It is further an object of the present invention to provide such a board with an endless belt which has ground engaging cleats which engage the ground when the belt is being propelled at a speed greater than the speed of the board and which disengage the ground and freely slide along the ground when the board is moving at a speed faster than the speed of the belt.
The objects and advantages of the present invention will be further appreciated in light of the following detailed description and drawings wherein:
FIG. 1 is a perspective view partially broken away of a motorized skiboard made according to the present invention.
FIG. 2 is a cross-sectional view taken at lines 2--2 of FIG. 1 showing the board being driven up an incline.
FIG. 3 is a cross-sectional view taken at lines 2--2 of FIG. 1 wherein the belt is in a sliding position moving down an incline.
FIG. 4 is a perspective view partially broken away of the drive belt of the present invention.
FIG. 5 is a bottom view of the board according to the present invention wherein the drive bars are in a ground engaging position.
The skiboard of the present invention 10 includes a board member 11, a drive belt 12 which is driven by a motor 13 shown as dotted lines on FIGS. 2 and 3.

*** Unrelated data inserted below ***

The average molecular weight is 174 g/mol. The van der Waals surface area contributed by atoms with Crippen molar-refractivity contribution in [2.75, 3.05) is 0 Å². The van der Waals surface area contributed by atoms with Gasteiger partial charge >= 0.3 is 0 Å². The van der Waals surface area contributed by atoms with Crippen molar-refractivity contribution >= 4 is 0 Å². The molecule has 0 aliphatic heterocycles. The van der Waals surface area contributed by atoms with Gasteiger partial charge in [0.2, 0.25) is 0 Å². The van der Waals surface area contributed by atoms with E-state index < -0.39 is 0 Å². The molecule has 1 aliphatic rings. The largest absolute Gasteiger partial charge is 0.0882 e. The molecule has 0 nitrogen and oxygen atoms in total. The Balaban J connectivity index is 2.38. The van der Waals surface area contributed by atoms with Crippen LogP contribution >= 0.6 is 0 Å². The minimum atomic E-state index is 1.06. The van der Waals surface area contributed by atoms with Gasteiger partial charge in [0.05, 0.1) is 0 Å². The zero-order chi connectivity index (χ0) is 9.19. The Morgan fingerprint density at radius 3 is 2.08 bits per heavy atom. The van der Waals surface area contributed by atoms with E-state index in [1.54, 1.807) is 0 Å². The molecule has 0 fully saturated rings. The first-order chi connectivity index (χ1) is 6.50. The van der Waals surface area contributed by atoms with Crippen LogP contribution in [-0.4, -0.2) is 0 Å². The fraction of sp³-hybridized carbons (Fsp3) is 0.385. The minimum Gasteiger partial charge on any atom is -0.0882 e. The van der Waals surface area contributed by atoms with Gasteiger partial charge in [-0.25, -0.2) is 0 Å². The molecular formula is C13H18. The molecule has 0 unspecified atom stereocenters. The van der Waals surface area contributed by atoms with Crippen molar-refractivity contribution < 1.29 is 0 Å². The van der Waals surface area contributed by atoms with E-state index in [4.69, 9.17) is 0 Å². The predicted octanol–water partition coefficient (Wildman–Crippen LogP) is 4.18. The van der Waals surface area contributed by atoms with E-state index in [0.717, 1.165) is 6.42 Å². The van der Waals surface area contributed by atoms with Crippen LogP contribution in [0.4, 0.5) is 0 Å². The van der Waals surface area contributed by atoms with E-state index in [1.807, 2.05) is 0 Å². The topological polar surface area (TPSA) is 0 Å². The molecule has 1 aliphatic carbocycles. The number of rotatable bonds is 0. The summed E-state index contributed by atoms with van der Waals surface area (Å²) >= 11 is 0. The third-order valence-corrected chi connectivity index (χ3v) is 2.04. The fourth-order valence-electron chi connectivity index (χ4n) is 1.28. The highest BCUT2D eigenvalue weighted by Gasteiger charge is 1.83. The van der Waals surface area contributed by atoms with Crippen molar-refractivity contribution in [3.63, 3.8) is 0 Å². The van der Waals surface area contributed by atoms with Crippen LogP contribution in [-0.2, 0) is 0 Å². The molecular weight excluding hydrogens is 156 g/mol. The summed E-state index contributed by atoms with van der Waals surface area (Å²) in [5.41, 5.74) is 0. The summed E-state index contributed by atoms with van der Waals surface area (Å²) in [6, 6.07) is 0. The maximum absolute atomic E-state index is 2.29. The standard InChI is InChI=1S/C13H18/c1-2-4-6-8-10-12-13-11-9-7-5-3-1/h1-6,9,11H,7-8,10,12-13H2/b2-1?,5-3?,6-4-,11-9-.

Board 11 includes a front portion 14, rear portion 15 as well as a top plane 16 and a bottom plane 17.
As shown in FIG. 5, the board 11 also includes a centrally located opening 18. The opening includes first and second ledge portions 19 and 21 leaving a front and a rear enlarged portions 22 and 23, respectively. As shown more particularly in FIG. 4, the ledge portions 19 and 21 include a first and second groove 24 and 25 which extends inwardly from the bottom plane towards the top plane of the board. Fixed within these grooves 24 and 25 are friction reducing (Teflon ) inserts 26 and 27. These inserts are angled pieces of friction reducing material generally Teflon brand polytetrafluoroethylene having a L-shaped cross-section.
The board is driven by the drive belt 12 powered by motor 13. As shown more particularly in FIGS. 2 and 3, the belt runs between first pulley 31 and second pulley 32. First pulley 31 acts as a drive pulley whereas the second pulley 32 acts as an idle pulley. Running through first and second pulleys 31 and 32 are first and second axles 33 and 34. Axle 33 runs between a pair of flanged bearings 35 and 36 (see FIG. 1). Flanged bearings 35 and 36 mount in sidewalls 37 and 38 of the belt housing 39.
Axle 34 likewise runs between first and second flange bearings 41 and 42 which are likewise mounted on first and second sidewalls 37 and 38 of the belt housing 39.